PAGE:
Special Round-Up Edition Pt. II

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With Kendrick, Plucky Walker, Dotropolis, GLC and Killer Mike.

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Blake Gillespie | February 15, 2012

It's a hustle hard overload in rap this week. With so much ground worth covering, Fresh Daily had little choice but to bring back the Special Round-Up Edition format to clear the opened tabs that are clogging the hell out of our Chrome window. We got free EPs, name-your-price EPs, loose cuts, jaw-dropping collaborations and game tight videos for those headphones. Let's go to work, in no particular order.

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The homie at Terroreyes.tv, asked our thoughts on Chicago's Dotropolis awhile back. We want to first extend a mighty gracias for putting us on to Dotropolis. We concur that “I got a chopper in the car, but it's for the zombie invasion” is a dope bar that rests comfortably within the future-funk of Flying Lotus. For more Dotropolis related material on par with “Baboon Face”, we direct you to RJ & Technique's GOSU record from 2011. The opening cut “Bowser” is villainous as RJ claims he's stomping through the city like the shell-backed boss.

Since Dotropolis situated us in Chicago, we move on to GLC who dropped a video for “Mack On Mack Strong”. It features the Ism on a folding chair explaining how his mackin' skills match up against a lady who holds her own. If there's one thing to learn from GLC, it's that you don't need a throne or even a La Z-Boy recliner in Paris to pimp. You can do it from a metal folding chair and it's still pimpin'. “Mack On Mack Strong” is from GLC's Eternal Sunshine of the Pimpin' Mind mixtape.

Rapping for hours on end has not slowed the duo of Chid and Xaphoon down. Chiddy Bang is dropping its debut album, Breakfast, next week. The duo linked up with Cleveland's Chip Tha Ripper for “Extra Well”. If you think about it, Chip's rap style is like a series of Facebook status updates and Check-ins (we in this hoe) strung together. On “Extra Well” he's checking in at the hotel and he's with a bad bitch, but that's a given.

We're pleased to hear Plucky Walker is still doing thangs and that those thangs include linking up with Al Lover. Hopefully “Don't Leave” is the rumblings of a collaborative album between the two. Plucky sounds like he's on the front porch rapping in Al's twangy production that flips the wails of Janis Joplin. On “Don't Leave” Plucky sounds like a rap version of Leadbelly, wandering the swamps wondering where he's girl slept last night.

I-Self Devine is not the only Minnesota Rhymesayer with a free EP this month. Brother Ali joined the generosity circle with The Bite Marked Heart EP. Co-produced by Ant and Jake One, the seven-song EP features Phonte, Stokley Williams, Aby Wolf and Nikki Jean. Clearly meant to assist b-boys in swooning b-girls, the EP is entirely love-related. If the soft-side of Brother Ali is not for you, then you'll have to wait on Mourning In America and Dreaming In Color, Ali's sixth studio album.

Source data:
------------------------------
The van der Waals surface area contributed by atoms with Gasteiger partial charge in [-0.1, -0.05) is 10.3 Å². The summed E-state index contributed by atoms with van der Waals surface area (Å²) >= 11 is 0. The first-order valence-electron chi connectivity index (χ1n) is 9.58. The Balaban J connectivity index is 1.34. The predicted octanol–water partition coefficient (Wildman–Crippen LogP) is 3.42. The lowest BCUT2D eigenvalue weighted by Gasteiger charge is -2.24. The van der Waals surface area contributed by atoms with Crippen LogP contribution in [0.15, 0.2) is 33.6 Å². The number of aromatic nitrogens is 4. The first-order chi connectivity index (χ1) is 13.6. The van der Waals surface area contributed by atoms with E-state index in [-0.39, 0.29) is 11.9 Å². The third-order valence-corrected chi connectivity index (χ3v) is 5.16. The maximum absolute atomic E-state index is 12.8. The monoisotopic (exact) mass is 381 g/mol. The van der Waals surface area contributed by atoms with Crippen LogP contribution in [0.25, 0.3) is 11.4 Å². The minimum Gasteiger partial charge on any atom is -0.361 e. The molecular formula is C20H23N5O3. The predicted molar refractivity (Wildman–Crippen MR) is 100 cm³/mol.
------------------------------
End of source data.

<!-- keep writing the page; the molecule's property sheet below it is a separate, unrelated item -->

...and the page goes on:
The other option is to jam I-Self Devine's The Upliftment Struggle EP, which is the second installment in his Culture Series EPs. The Upliftment Struggle progresses through the faces of hip hop, this time rooting itself in the free jazz melee and pristine orchestral soul. The album features Muja Messiah, M.anifest, Budah Tye and production from Benzilla, Mike Swoop, Vitamin D and Nicademis, among others.

Kendrick Lamar's “Cartoons & Cereal” closes with off-spun outro that declares it's a song to be continued. The continuation will be much appreciated, as it's clear Kendrick is out to convey an elaborate metaphor. Kendrick certainly runs it with his deadpan delivery, which is difficult to focus on with the repetative “Elmer Fudd say, shoot'em down” in the background. This is a think-piece that requires full attention listening, but taking the time to dissect Kendrick's message is always worth the effort.

Kendrick Lamar, “Cartoons & Cereal”

It's finally happening. The Killer Mike album produced by El-P is dropping three months from this very day. “Big Beast” is an appropriate title for the first single. Killer Mike is boisterous as hell over “Rock Box” chops, a “Notorious Thugs”-reminiscent synth line and the signature sound the Bomb Squad flipped for “Public Enemy #1”. He brought along two Southern icons in T.I. and Bun B, to further prove how beastly he intends to bring it on R.A.P. Music. The record is out May 15 on William Street Records.

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